- Diagnostic cardiac catheterization and angiography: This is a completely painless test used to evaluate the blood vessels. Performed under sedation with local or general anesthesia, it’s done by inserting a catheter into an artery and vein that lead to the heart, and advancing it to the heart to take measurements and pictures with X-ray.
- Transesophageal or intravascular electrophysiologic study: A catheter is placed in the esophagus or in a blood vessel near the heart to study the heart’s rhythm.
In our state-of-the-art cardiac catheterization suite, our Nemours Cardiac Center team is able to use advanced techniques to determine the exact details of your child’s heart and how it functions. And, if your child requires anesthesia or sedation, we have our very own pediatric cardiac anesthesiologists on-site who work exclusively with our young heart patients.
At the Nemours Cardiac Center, we offer families a special clinic dedicated to evaluating fetuses, infants, children, and teens with signs and symptoms suggesting an arrhythmia (irregular or abnormal heartbeats or heart rhythm usually caused by an electrical “short circuit” in the heart).
Signs of an arrhythmia may include:
- palpitations (a sort of fluttering feeling in the heart)
- very fast or slow heart rates
- chest pain
- fainting (also called syncope)
To diagnose an arrhythmia, our pediatric cardiology team will implant an arrhythmia detecting device to pick up any abnormal heart rhythms.
About two-thirds of children with critical heart disease are diagnosed while still developing (before birth) or soon after. Thanks to our highly skilled team and advanced technology, most children — even newborns only hours old – who are born with a heart condition can be treated right away.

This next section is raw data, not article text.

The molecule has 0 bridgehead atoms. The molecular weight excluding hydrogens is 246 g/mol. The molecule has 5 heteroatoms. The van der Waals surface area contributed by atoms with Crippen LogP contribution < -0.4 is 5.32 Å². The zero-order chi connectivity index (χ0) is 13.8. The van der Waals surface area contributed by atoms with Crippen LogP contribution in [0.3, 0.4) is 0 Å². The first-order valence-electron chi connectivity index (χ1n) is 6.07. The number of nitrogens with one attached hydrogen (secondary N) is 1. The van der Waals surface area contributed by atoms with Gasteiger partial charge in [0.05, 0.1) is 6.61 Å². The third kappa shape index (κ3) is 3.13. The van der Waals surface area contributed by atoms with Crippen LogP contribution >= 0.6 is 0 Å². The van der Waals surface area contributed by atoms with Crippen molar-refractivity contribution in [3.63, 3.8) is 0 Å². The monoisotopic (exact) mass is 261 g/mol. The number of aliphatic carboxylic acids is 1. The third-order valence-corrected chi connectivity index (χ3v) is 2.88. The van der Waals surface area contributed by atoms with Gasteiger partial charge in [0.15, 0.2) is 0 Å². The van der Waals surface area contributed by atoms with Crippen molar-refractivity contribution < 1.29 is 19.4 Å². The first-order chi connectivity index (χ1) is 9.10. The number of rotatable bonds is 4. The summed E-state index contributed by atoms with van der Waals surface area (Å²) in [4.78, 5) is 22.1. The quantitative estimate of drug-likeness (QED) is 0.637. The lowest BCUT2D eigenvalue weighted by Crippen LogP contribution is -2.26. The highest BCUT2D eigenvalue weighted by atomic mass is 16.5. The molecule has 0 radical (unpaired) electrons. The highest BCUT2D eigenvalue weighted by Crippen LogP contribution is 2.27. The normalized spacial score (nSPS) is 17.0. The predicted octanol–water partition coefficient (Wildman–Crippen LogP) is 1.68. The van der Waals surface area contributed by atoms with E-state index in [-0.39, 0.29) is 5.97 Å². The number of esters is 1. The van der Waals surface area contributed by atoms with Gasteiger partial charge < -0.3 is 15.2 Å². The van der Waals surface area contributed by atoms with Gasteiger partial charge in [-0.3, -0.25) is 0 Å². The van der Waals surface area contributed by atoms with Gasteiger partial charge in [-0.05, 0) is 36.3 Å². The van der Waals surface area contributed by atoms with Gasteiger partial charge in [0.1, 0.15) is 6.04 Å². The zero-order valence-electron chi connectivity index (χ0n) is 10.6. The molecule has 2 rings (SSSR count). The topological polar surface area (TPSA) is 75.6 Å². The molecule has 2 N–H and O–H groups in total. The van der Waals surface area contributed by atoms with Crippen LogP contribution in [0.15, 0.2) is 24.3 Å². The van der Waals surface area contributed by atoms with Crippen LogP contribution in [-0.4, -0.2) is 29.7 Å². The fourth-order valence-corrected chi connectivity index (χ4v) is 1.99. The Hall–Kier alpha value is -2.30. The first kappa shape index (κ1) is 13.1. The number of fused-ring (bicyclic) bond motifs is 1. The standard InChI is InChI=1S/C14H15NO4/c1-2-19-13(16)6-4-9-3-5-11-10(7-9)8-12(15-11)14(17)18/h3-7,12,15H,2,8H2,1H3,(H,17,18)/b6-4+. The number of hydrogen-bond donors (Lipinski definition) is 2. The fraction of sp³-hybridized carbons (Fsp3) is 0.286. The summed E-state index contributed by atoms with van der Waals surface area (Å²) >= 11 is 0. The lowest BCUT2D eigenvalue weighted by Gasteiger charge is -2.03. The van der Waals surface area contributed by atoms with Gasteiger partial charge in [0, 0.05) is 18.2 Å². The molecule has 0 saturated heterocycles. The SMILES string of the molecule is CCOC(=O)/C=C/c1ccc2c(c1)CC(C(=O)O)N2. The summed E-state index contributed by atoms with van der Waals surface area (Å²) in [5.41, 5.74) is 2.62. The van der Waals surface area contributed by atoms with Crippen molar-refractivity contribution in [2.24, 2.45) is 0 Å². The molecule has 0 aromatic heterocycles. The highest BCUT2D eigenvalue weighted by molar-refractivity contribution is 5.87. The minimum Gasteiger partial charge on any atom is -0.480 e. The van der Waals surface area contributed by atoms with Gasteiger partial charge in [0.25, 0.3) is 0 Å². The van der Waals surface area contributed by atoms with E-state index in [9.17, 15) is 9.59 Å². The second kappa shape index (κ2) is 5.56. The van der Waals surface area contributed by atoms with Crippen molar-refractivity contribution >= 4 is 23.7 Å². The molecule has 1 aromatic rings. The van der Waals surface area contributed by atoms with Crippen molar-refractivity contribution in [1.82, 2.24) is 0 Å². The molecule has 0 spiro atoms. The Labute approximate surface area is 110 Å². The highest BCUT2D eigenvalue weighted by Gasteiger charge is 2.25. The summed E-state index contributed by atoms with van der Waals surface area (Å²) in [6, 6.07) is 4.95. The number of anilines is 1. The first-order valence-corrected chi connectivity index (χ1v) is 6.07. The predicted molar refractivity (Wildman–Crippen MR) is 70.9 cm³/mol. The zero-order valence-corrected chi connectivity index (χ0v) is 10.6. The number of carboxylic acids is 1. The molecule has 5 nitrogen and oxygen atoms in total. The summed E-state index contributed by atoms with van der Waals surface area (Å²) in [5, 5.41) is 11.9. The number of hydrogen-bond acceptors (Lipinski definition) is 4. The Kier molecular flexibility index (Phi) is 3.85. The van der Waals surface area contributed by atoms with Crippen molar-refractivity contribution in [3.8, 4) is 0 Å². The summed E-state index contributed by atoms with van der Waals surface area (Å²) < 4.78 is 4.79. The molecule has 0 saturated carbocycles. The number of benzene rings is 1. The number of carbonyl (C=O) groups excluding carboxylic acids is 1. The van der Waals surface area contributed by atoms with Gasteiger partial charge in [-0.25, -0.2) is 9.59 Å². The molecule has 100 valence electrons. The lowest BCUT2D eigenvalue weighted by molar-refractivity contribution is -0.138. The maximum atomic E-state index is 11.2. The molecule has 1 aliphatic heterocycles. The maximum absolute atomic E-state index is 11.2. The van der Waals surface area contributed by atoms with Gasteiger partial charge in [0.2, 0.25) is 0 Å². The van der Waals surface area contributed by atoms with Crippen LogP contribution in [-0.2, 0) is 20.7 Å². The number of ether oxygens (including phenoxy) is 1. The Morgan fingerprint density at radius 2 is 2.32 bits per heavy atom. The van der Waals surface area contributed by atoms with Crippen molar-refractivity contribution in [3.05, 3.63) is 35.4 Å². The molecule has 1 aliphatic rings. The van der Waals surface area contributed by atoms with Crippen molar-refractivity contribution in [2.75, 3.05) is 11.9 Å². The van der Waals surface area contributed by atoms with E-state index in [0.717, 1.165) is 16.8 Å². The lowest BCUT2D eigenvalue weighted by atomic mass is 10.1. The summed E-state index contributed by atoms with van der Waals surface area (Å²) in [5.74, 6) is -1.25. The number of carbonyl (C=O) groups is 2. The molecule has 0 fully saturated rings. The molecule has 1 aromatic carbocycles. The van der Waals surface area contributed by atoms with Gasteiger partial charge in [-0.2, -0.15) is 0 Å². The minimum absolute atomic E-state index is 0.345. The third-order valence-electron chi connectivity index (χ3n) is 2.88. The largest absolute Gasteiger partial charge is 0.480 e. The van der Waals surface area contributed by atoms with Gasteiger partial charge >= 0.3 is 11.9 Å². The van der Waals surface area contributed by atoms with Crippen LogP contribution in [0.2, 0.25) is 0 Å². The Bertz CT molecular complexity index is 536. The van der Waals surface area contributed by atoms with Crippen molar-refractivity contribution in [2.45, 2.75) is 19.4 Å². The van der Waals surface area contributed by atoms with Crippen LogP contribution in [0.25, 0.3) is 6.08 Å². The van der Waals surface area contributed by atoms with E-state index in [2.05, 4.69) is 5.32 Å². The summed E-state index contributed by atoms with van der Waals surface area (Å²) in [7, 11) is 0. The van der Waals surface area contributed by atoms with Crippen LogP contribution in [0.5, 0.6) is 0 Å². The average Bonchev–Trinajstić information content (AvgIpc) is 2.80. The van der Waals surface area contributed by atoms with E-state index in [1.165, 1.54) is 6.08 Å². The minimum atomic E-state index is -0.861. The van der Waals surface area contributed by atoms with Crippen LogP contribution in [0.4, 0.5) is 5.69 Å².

If you’re pregnant your family obstetrician and/or perinatologist (a doctor who specializes in high-risk pregnancies) suspect your baby may have a heart condition, our diagnostic cardiac team and fetal cardiologists will work together to see what’s going on inside your baby’s tiny ticker.
As early as the 18th week of the pregnancy, we can perform fetal echocardiography (fetal “echo”) – an in-depth cardiac ultrasound study that allows us to view the structure, function, and rhythm of a baby’s heart while still in the womb.
We can do these special fetal ultrasounds:
- here at the Nemours Cardiac Center
- at Nemours duPont Pediatrics locations in Pennsylvania (Collegeville, Newtown Square and Philadelphia), New Jersey (Vineland and Voorhees), and in Delaware (Dover, Middletown and Seaford)
- in consultation with maternal-fetal medicine specialists at two of our collaborating health care facilities, Thomas Jefferson University Hospital (in Center City Philadelphia) and Lankenau Medical Center
(in Wynnewood, PA)
In cooperation with the Nemours Partners for Perinatal Management Program, we’ll help you understand your baby’s condition, coordinate consultations with a pediatric cardiologist, and plan for any necessary treatment at or soon after the birth.